The Atlanta Journal-Constitution; Thursday, July 12, 2012

By Katie Leslie


The trucking company involved in a wreck that killed an 8-year-old Decatur boy and severely injured his mother Wednesday has been flagged by federal transportation officials for a history of unsafe practices.

CW Transport LLC, a small trash-hauling fleet based in Atlanta, has so many vehicle maintenance violations that it ranks among the worst 6 percent of companies its size across the country, federal records show. Seventeen of 18 vehicle inspections performed during the past two years uncovered violations; six of those inspections resulted in trucks being taken off the road.

In terms of unsafe driving — a separate category from vehicle maintenance — CW Transport has a worse record than two-thirds of firms its size. The company — which state records indicate was created in September, 2010 — had no previous crashes involving a fatality or injuries.

An attorney for CW Transport issued a statement Thursday on behalf of the company and its owner, Greg Wynn: "CW Transport is actively investigating the cause of this unfortunate incident. Our deepest sympathies go out to all of those that are affected and their families."

CW Transport's history of violations put the company at risk of federal intervention. A spokeswoman for the Federal Motor Carrier Safety Administration, which compiles data on the inspections, did not return calls Thursday.

Georgia State Patrol officials said the fatal wreck occurred on I-20 when transmission parts fell from a tractor trailer operated by CW Transport. The debris flew across the median, crashing through the windshield of an oncoming SUV. It struck the driver, Jameka Malone, in the arm before killing her 8-year-old son, Cameron McIlwain, who was riding in the back seat.

No charges have been filed against truck driver David Washington, 52, officials said.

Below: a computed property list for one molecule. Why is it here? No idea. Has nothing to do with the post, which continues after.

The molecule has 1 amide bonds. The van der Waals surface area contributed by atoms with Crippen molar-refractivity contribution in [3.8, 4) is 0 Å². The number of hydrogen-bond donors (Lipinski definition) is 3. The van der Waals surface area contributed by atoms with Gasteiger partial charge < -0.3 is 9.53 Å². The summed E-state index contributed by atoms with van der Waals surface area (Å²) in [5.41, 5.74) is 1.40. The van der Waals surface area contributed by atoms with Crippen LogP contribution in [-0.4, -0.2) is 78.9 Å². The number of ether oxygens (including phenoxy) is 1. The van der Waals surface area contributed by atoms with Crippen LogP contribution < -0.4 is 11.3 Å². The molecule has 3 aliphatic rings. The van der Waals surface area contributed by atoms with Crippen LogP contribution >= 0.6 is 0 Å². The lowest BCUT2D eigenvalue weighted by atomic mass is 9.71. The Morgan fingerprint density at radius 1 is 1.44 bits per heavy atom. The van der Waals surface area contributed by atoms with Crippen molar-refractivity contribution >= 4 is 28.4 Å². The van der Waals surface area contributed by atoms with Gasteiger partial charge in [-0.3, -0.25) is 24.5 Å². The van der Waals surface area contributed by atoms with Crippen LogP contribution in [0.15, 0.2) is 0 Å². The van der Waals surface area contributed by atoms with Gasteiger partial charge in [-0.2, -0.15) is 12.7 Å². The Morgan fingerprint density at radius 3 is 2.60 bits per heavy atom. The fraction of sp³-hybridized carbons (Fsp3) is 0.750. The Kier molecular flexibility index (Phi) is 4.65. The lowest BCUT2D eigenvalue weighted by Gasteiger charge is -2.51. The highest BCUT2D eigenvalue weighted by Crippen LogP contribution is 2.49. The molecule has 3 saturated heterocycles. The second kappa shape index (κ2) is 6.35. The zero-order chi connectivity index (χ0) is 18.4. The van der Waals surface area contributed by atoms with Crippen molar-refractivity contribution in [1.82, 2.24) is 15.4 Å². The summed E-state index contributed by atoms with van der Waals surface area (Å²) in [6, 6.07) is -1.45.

Guy Young, vice president and safety director with the nonprofit Georgia Motor Trucking Association, said trucking companies are required by federal law to undergo an annual maintenance inspections. They are also required to perform inspections of their vehicles before and after every trip he said.

Young said a problem with the transmission wouldn't necessarily be apparent in a pre- or post-trip inspection.

"There's nothing he would do in his normal routine, other than drive it, to know if there's anything particularly wrong with the transmission," Young said. "Other components are easier to check and to know ... it's a visual check, not a mechanical check."

But a national trucking safety expert, Lew Grill, said that a company with a history of safety violations should be more aggressive in daily inspections.

"They may argue [the transmission issue] was a latent defect that nobody could see," said Grill, who said he has appeared as an expert witness in more than 1,000 cases. "But with a carrier with so many violations ... if they wanted to improve, they should go over and above a simple and cursory look."

Inspectors who examined CW Transport's vehicles found trucks with such issues as inoperative head and tail lamps, wheel fasteners loose or missing and "no or insufficient warning devices," according to Federal Motor Carrier Safety Administration records. The company was also cited for operating without periodic inspections and failure to correct defects noted by inspectors.

CW Transport had a worse maintenance record than 94.6 percent of companies of similar size, documents show.

"If you hit 100 percent, it means nobody is worse than you," Grill said.

The company was ranked worse than 67.5 percent of similarly sized companies for unsafe driving.

Trucks were taken out of service in 33.3 percent of inspections. By comparison, the average for all companies inspected in 2009 and 2010 was 21 percent, according to the FMCSA.

According to the most recent data from the agency, CW Transport employs four drivers and maintains four trucks and five trailers.